GitHub Tips and Tricks

GitHub is a developer platform that allows developers to create, store, and manage their code. If you’re new to GitHub, or if you’ve been using it for years and have yet to look into shortcuts, I figured I’d share a few handy GitHub tips and tricks.

GitHub Keyboard Shortcuts

If you navigate to a repo page, and press ? (or Shift + /) GitHub will show you a modal with a list of quick keyboard shortcuts, as well as a link that displays all the available shortcuts.

GitHub shortcuts

One of my favorite ones to use is typing / or s when you’ve navigated to a repo page, since it allows you to pull up the file search.

Autodelete GitHub Branches

You can automatically delete GitHub branches after pull requests have been merged into your repo. This is great for managing your repo’s branches so that they don’t get out of control. To set up the automatic deletion of branches, navigate to the settings for a specific repo. On the “General” settings page, under the “Pull Requests” section, select “Automatically delete head branches.”

Link to Specific Lines of Code in a GitHub Repo

If you click the number beside a line of code, it will highlight the line and display a few menu options. If you click “Copy permalink” you’ll have access to a link that will link to the code snippet even if the file is later updated or deleted on the main branch. If you hold down shift while selecting lines of code, you can select several lines to highlight and link to.

Close GitHub Issues Automatically with Keywords in your Commit Messages

You can automatically close issues fixed by commits by using a keyword followed by the issue number in the commit message, i.e. git commit -m "fixes #30"

Here’s a list of all the keywords you can use to automatically close issues:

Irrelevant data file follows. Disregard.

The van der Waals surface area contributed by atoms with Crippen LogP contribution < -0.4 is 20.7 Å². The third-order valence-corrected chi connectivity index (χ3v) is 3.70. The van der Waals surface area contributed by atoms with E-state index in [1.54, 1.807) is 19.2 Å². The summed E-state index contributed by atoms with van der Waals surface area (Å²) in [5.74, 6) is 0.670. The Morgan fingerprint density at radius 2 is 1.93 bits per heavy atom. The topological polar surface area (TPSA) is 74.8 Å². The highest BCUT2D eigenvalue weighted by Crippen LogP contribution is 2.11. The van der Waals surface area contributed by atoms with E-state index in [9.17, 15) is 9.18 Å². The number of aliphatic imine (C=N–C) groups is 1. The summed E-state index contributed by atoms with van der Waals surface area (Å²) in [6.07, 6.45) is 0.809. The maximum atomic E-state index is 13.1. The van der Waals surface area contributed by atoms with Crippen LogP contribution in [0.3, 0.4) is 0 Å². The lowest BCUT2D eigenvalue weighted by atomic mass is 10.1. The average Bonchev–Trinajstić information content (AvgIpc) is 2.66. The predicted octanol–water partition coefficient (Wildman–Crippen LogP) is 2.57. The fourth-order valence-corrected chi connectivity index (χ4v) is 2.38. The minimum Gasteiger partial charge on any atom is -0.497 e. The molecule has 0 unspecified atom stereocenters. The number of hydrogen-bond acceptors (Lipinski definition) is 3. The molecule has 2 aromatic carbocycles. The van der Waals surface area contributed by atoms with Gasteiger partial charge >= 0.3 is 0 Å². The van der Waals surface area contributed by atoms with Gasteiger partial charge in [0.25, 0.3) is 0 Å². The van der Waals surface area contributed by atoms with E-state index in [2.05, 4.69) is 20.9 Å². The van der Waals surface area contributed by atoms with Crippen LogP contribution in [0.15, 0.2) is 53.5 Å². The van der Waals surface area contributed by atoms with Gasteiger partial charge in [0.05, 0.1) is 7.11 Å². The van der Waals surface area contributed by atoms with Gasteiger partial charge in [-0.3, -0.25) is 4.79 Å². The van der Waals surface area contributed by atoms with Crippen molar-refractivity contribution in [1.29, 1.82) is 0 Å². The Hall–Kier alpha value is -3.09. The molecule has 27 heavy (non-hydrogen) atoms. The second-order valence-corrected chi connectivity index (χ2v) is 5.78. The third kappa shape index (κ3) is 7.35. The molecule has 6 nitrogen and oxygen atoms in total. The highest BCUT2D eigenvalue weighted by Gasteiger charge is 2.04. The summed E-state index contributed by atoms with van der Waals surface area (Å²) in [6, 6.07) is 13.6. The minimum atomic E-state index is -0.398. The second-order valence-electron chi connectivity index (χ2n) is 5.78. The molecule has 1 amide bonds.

close #30
closed #30
closes #30
fix #30
fixed #30
fixes #30
resolve #30
resolved #30
resolves #30

Handy GitHub URLs

GitHub uses a few URL patterns that are handy for getting access to diffs of code or even user avatars:

  • Avatars:<username>.png
  • Diff of a commit:<repo-owner>/<repo>/commit/<sha>.diff
  • Patch of a commit:<repo-owner>/<repo>/commit/<sha>.patch
  • Diff of a pull request:<repo-owner>/<repo>/pull/<id>.diff
  • Patch of a pull request:<repo-owner>/<repo>/pull/<id>.patch
  • Latest release:<repo-owner>/<repo>/releases/latest

Format your GitHub with Markdown

When visiting a GitHub repo, GitHub will serve the repo’s You can make these documents pretty elaborate by including a project overview, info on how to run the project locally, deployment info, etc. I like to use a project’s repo as the single source of truth for that project and keep it updated as processes change and as adjustments are made to various environments. You can find some basic markdown formatting info via GitHub’s documentation. One helpful tip for markdown formatting that I enjoy using, is that the <details></details> tags allow you to hide/show content via a simple accordion.

Host Web Pages and Simple Applications with GitHub Pages

You can host a GitHub Pages site for free via your GitHub account. This is great for simple websites and applications. You can even customize the domain URL, but the out-of-the-box URL is <your-github-username><repo-name>. You can find out more about using GitHub pages here.

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